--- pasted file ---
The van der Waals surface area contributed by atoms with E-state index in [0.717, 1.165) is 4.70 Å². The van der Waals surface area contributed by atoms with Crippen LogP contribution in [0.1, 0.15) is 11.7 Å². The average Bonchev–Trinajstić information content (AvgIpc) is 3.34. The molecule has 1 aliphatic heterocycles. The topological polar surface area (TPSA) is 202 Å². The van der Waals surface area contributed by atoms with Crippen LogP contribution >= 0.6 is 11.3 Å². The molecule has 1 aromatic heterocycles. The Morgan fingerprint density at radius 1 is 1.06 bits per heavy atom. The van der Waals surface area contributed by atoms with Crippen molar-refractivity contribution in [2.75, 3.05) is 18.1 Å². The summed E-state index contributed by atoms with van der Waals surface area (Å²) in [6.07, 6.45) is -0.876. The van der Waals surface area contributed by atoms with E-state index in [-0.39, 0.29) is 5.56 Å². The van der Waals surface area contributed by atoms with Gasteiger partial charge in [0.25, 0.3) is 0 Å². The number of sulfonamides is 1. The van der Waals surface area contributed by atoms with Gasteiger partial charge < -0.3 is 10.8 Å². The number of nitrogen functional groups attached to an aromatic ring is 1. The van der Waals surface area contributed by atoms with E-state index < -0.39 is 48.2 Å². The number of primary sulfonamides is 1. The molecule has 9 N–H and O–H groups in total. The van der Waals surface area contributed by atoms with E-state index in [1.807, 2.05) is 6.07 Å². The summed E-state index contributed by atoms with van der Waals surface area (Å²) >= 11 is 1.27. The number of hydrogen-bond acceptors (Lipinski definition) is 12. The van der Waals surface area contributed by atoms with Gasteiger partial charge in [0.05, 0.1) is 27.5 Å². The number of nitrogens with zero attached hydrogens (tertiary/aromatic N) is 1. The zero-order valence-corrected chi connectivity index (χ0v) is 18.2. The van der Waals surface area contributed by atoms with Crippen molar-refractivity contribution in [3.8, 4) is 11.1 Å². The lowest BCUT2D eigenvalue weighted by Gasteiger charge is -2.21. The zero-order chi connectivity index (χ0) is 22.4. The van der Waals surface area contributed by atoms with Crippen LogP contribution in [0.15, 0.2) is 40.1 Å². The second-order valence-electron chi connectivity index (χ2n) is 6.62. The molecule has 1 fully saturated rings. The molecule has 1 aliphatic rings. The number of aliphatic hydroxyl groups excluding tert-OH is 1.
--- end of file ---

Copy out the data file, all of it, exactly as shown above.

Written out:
The van der Waals surface area contributed by atoms with E-state index in [0.717, 1.165) is 4.70 Å². The van der Waals surface area contributed by atoms with Crippen LogP contribution in [0.1, 0.15) is 11.7 Å². The average Bonchev–Trinajstić information content (AvgIpc) is 3.34. The molecule has 1 aliphatic heterocycles. The topological polar surface area (TPSA) is 202 Å². The van der Waals surface area contributed by atoms with Crippen LogP contribution >= 0.6 is 11.3 Å². The molecule has 1 aromatic heterocycles. The Morgan fingerprint density at radius 1 is 1.06 bits per heavy atom. The van der Waals surface area contributed by atoms with Crippen molar-refractivity contribution in [2.75, 3.05) is 18.1 Å². The summed E-state index contributed by atoms with van der Waals surface area (Å²) in [6.07, 6.45) is -0.876. The van der Waals surface area contributed by atoms with E-state index in [-0.39, 0.29) is 5.56 Å². The van der Waals surface area contributed by atoms with Gasteiger partial charge in [0.25, 0.3) is 0 Å². The number of sulfonamides is 1. The van der Waals surface area contributed by atoms with Gasteiger partial charge < -0.3 is 10.8 Å². The number of nitrogen functional groups attached to an aromatic ring is 1. The van der Waals surface area contributed by atoms with E-state index < -0.39 is 48.2 Å². The number of primary sulfonamides is 1. The molecule has 9 N–H and O–H groups in total. The van der Waals surface area contributed by atoms with E-state index in [1.807, 2.05) is 6.07 Å². The summed E-state index contributed by atoms with van der Waals surface area (Å²) >= 11 is 1.27. The number of hydrogen-bond acceptors (Lipinski definition) is 12. The van der Waals surface area contributed by atoms with Gasteiger partial charge in [0.05, 0.1) is 27.5 Å². The number of nitrogens with zero attached hydrogens (tertiary/aromatic N) is 1. The zero-order valence-corrected chi connectivity index (χ0v) is 18.2. The van der Waals surface area contributed by atoms with Crippen molar-refractivity contribution in [3.8, 4) is 11.1 Å². The lowest BCUT2D eigenvalue weighted by Gasteiger charge is -2.21. The zero-order chi connectivity index (χ0) is 22.4. The van der Waals surface area contributed by atoms with Crippen LogP contribution in [0.15, 0.2) is 40.1 Å². The second-order valence-electron chi connectivity index (χ2n) is 6.62. The molecule has 1 fully saturated rings. The molecule has 1 aliphatic rings. The number of aliphatic hydroxyl groups excluding tert-OH is 1.